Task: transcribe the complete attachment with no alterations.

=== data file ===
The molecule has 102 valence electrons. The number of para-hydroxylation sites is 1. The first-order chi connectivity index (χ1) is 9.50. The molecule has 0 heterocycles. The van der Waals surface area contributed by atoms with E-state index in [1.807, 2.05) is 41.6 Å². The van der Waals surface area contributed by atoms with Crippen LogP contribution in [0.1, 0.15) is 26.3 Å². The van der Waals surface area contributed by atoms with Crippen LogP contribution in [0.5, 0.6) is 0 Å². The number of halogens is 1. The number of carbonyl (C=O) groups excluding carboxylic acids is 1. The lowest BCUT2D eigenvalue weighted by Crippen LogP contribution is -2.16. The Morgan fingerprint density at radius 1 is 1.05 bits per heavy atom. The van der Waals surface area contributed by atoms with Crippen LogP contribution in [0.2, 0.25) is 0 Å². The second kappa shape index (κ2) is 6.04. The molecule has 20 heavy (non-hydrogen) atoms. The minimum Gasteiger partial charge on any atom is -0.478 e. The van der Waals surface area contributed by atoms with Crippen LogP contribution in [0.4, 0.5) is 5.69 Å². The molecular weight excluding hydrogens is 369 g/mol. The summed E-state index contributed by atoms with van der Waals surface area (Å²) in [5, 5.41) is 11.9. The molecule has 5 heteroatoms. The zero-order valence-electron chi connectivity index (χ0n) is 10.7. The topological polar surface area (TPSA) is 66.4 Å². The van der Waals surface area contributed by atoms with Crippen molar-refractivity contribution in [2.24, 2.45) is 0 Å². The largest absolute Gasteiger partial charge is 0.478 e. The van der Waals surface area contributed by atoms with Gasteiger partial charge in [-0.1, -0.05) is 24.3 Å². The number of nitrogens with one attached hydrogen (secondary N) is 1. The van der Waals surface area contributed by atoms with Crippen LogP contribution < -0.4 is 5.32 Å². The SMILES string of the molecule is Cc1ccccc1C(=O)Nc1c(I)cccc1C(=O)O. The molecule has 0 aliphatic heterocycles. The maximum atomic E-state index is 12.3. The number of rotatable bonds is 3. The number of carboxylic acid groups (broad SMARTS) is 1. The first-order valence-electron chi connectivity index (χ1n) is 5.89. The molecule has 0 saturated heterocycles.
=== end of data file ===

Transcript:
The molecule has 102 valence electrons. The number of para-hydroxylation sites is 1. The first-order chi connectivity index (χ1) is 9.50. The molecule has 0 heterocycles. The van der Waals surface area contributed by atoms with E-state index in [1.807, 2.05) is 41.6 Å². The van der Waals surface area contributed by atoms with Crippen LogP contribution in [0.1, 0.15) is 26.3 Å². The van der Waals surface area contributed by atoms with Crippen LogP contribution in [0.5, 0.6) is 0 Å². The number of halogens is 1. The number of carbonyl (C=O) groups excluding carboxylic acids is 1. The lowest BCUT2D eigenvalue weighted by Crippen LogP contribution is -2.16. The Morgan fingerprint density at radius 1 is 1.05 bits per heavy atom. The van der Waals surface area contributed by atoms with Crippen LogP contribution in [0.2, 0.25) is 0 Å². The second kappa shape index (κ2) is 6.04. The molecule has 20 heavy (non-hydrogen) atoms. The minimum Gasteiger partial charge on any atom is -0.478 e. The van der Waals surface area contributed by atoms with Crippen LogP contribution in [0.4, 0.5) is 5.69 Å². The molecular weight excluding hydrogens is 369 g/mol. The summed E-state index contributed by atoms with van der Waals surface area (Å²) in [5, 5.41) is 11.9. The molecule has 5 heteroatoms. The zero-order valence-electron chi connectivity index (χ0n) is 10.7. The topological polar surface area (TPSA) is 66.4 Å². The van der Waals surface area contributed by atoms with Crippen molar-refractivity contribution in [2.24, 2.45) is 0 Å². The largest absolute Gasteiger partial charge is 0.478 e. The van der Waals surface area contributed by atoms with Gasteiger partial charge in [-0.1, -0.05) is 24.3 Å². The number of nitrogens with one attached hydrogen (secondary N) is 1. The van der Waals surface area contributed by atoms with Crippen LogP contribution < -0.4 is 5.32 Å². The SMILES string of the molecule is Cc1ccccc1C(=O)Nc1c(I)cccc1C(=O)O. The molecule has 0 aliphatic heterocycles. The maximum atomic E-state index is 12.3. The number of rotatable bonds is 3. The number of carboxylic acid groups (broad SMARTS) is 1. The first-order valence-electron chi connectivity index (χ1n) is 5.89. The molecule has 0 saturated heterocycles.